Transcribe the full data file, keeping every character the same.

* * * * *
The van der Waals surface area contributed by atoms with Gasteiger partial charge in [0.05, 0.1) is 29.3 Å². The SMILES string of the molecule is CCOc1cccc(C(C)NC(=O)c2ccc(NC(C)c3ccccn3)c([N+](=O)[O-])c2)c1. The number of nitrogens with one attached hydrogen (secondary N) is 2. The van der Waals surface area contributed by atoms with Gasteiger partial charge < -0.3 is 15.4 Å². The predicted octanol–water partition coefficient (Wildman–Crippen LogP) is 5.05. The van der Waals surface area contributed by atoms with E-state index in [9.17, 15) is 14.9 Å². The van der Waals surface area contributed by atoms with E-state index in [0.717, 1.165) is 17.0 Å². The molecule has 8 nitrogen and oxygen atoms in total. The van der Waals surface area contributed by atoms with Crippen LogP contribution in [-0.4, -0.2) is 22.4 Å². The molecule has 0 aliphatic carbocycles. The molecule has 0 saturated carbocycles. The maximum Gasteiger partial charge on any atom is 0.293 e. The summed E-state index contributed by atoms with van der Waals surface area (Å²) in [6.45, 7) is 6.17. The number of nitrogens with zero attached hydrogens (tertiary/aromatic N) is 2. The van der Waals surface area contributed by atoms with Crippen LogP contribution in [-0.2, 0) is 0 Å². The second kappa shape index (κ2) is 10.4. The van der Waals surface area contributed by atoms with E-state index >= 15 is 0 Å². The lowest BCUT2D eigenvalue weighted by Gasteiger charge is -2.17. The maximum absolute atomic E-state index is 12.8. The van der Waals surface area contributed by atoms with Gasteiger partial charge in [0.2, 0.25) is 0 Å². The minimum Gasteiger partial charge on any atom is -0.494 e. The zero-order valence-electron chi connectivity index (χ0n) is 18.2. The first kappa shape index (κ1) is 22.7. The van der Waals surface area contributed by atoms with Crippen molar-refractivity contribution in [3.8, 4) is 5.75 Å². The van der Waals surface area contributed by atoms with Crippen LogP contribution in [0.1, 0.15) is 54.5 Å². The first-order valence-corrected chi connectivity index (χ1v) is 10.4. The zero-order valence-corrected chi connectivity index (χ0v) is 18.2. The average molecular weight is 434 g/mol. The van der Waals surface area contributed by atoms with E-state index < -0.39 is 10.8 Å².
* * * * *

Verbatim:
The van der Waals surface area contributed by atoms with Gasteiger partial charge in [0.05, 0.1) is 29.3 Å². The SMILES string of the molecule is CCOc1cccc(C(C)NC(=O)c2ccc(NC(C)c3ccccn3)c([N+](=O)[O-])c2)c1. The number of nitrogens with one attached hydrogen (secondary N) is 2. The van der Waals surface area contributed by atoms with Gasteiger partial charge < -0.3 is 15.4 Å². The predicted octanol–water partition coefficient (Wildman–Crippen LogP) is 5.05. The van der Waals surface area contributed by atoms with E-state index in [9.17, 15) is 14.9 Å². The van der Waals surface area contributed by atoms with E-state index in [0.717, 1.165) is 17.0 Å². The molecule has 8 nitrogen and oxygen atoms in total. The van der Waals surface area contributed by atoms with Crippen LogP contribution in [-0.4, -0.2) is 22.4 Å². The molecule has 0 aliphatic carbocycles. The molecule has 0 saturated carbocycles. The maximum Gasteiger partial charge on any atom is 0.293 e. The summed E-state index contributed by atoms with van der Waals surface area (Å²) in [6.45, 7) is 6.17. The number of nitrogens with zero attached hydrogens (tertiary/aromatic N) is 2. The van der Waals surface area contributed by atoms with Crippen LogP contribution in [-0.2, 0) is 0 Å². The second kappa shape index (κ2) is 10.4. The van der Waals surface area contributed by atoms with E-state index >= 15 is 0 Å². The lowest BCUT2D eigenvalue weighted by Gasteiger charge is -2.17. The maximum absolute atomic E-state index is 12.8. The van der Waals surface area contributed by atoms with Gasteiger partial charge in [0.2, 0.25) is 0 Å². The minimum Gasteiger partial charge on any atom is -0.494 e. The zero-order valence-electron chi connectivity index (χ0n) is 18.2. The first kappa shape index (κ1) is 22.7. The van der Waals surface area contributed by atoms with Crippen molar-refractivity contribution in [3.8, 4) is 5.75 Å². The van der Waals surface area contributed by atoms with Crippen LogP contribution in [0.1, 0.15) is 54.5 Å². The first-order valence-corrected chi connectivity index (χ1v) is 10.4. The zero-order valence-corrected chi connectivity index (χ0v) is 18.2. The average molecular weight is 434 g/mol. The van der Waals surface area contributed by atoms with E-state index < -0.39 is 10.8 Å².